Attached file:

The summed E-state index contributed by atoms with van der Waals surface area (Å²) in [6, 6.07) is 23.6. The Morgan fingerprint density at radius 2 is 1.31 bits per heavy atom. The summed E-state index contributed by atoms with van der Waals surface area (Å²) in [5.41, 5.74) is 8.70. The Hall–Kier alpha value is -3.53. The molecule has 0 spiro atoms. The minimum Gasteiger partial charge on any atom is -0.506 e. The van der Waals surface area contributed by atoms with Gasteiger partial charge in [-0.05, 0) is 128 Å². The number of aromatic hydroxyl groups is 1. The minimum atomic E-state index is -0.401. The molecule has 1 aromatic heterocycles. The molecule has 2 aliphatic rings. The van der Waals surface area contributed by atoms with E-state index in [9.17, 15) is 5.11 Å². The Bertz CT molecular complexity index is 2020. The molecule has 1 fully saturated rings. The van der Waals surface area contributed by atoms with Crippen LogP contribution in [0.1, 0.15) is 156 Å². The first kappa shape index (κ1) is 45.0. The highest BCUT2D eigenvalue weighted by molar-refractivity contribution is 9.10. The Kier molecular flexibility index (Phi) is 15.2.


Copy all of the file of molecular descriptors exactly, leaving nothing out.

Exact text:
The summed E-state index contributed by atoms with van der Waals surface area (Å²) in [6, 6.07) is 23.6. The Morgan fingerprint density at radius 2 is 1.31 bits per heavy atom. The summed E-state index contributed by atoms with van der Waals surface area (Å²) in [5.41, 5.74) is 8.70. The Hall–Kier alpha value is -3.53. The molecule has 0 spiro atoms. The minimum Gasteiger partial charge on any atom is -0.506 e. The van der Waals surface area contributed by atoms with Gasteiger partial charge in [-0.05, 0) is 128 Å². The number of aromatic hydroxyl groups is 1. The minimum atomic E-state index is -0.401. The molecule has 1 aromatic heterocycles. The molecule has 2 aliphatic rings. The van der Waals surface area contributed by atoms with E-state index in [9.17, 15) is 5.11 Å². The Bertz CT molecular complexity index is 2020. The molecule has 1 fully saturated rings. The van der Waals surface area contributed by atoms with Crippen LogP contribution in [0.1, 0.15) is 156 Å². The first kappa shape index (κ1) is 45.0. The highest BCUT2D eigenvalue weighted by molar-refractivity contribution is 9.10. The Kier molecular flexibility index (Phi) is 15.2.